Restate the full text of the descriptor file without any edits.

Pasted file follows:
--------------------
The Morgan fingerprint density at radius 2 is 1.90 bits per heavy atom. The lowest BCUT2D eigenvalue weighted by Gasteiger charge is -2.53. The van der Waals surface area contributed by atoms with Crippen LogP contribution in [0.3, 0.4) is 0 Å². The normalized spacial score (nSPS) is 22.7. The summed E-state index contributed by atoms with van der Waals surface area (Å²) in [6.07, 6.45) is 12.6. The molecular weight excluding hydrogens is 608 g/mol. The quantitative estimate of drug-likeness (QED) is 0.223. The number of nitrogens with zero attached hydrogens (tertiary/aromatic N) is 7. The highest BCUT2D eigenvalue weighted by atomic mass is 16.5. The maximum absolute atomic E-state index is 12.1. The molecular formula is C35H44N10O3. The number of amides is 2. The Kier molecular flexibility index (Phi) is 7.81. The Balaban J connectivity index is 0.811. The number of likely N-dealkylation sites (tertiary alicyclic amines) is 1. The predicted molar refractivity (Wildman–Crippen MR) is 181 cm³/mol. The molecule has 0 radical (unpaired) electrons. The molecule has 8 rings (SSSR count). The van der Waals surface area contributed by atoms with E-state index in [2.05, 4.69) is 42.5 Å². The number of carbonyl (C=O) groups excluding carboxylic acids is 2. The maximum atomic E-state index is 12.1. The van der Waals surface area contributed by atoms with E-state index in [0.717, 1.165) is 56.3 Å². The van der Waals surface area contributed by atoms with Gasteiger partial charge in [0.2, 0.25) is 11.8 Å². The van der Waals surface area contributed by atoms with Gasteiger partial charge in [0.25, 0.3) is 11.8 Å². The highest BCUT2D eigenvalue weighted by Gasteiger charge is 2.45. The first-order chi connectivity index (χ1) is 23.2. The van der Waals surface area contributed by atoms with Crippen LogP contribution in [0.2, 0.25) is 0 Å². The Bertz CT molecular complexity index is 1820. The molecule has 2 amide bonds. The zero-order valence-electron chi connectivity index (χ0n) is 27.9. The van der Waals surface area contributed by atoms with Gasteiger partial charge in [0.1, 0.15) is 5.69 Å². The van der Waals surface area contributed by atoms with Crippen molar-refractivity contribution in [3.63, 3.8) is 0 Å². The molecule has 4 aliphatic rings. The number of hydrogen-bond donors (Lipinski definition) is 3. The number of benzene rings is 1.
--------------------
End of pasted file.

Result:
The Morgan fingerprint density at radius 2 is 1.90 bits per heavy atom. The lowest BCUT2D eigenvalue weighted by Gasteiger charge is -2.53. The van der Waals surface area contributed by atoms with Crippen LogP contribution in [0.3, 0.4) is 0 Å². The normalized spacial score (nSPS) is 22.7. The summed E-state index contributed by atoms with van der Waals surface area (Å²) in [6.07, 6.45) is 12.6. The molecular weight excluding hydrogens is 608 g/mol. The quantitative estimate of drug-likeness (QED) is 0.223. The number of nitrogens with zero attached hydrogens (tertiary/aromatic N) is 7. The highest BCUT2D eigenvalue weighted by atomic mass is 16.5. The maximum absolute atomic E-state index is 12.1. The molecular formula is C35H44N10O3. The number of amides is 2. The Kier molecular flexibility index (Phi) is 7.81. The Balaban J connectivity index is 0.811. The number of likely N-dealkylation sites (tertiary alicyclic amines) is 1. The predicted molar refractivity (Wildman–Crippen MR) is 181 cm³/mol. The molecule has 0 radical (unpaired) electrons. The molecule has 8 rings (SSSR count). The van der Waals surface area contributed by atoms with E-state index in [2.05, 4.69) is 42.5 Å². The number of carbonyl (C=O) groups excluding carboxylic acids is 2. The maximum atomic E-state index is 12.1. The van der Waals surface area contributed by atoms with E-state index in [0.717, 1.165) is 56.3 Å². The van der Waals surface area contributed by atoms with Gasteiger partial charge in [0.2, 0.25) is 11.8 Å². The van der Waals surface area contributed by atoms with Gasteiger partial charge in [0.25, 0.3) is 11.8 Å². The highest BCUT2D eigenvalue weighted by Gasteiger charge is 2.45. The first-order chi connectivity index (χ1) is 23.2. The van der Waals surface area contributed by atoms with Crippen LogP contribution in [0.2, 0.25) is 0 Å². The Bertz CT molecular complexity index is 1820. The molecule has 2 amide bonds. The zero-order valence-electron chi connectivity index (χ0n) is 27.9. The van der Waals surface area contributed by atoms with Gasteiger partial charge in [0.1, 0.15) is 5.69 Å². The van der Waals surface area contributed by atoms with Crippen molar-refractivity contribution in [3.63, 3.8) is 0 Å². The molecule has 4 aliphatic rings. The number of hydrogen-bond donors (Lipinski definition) is 3. The number of benzene rings is 1.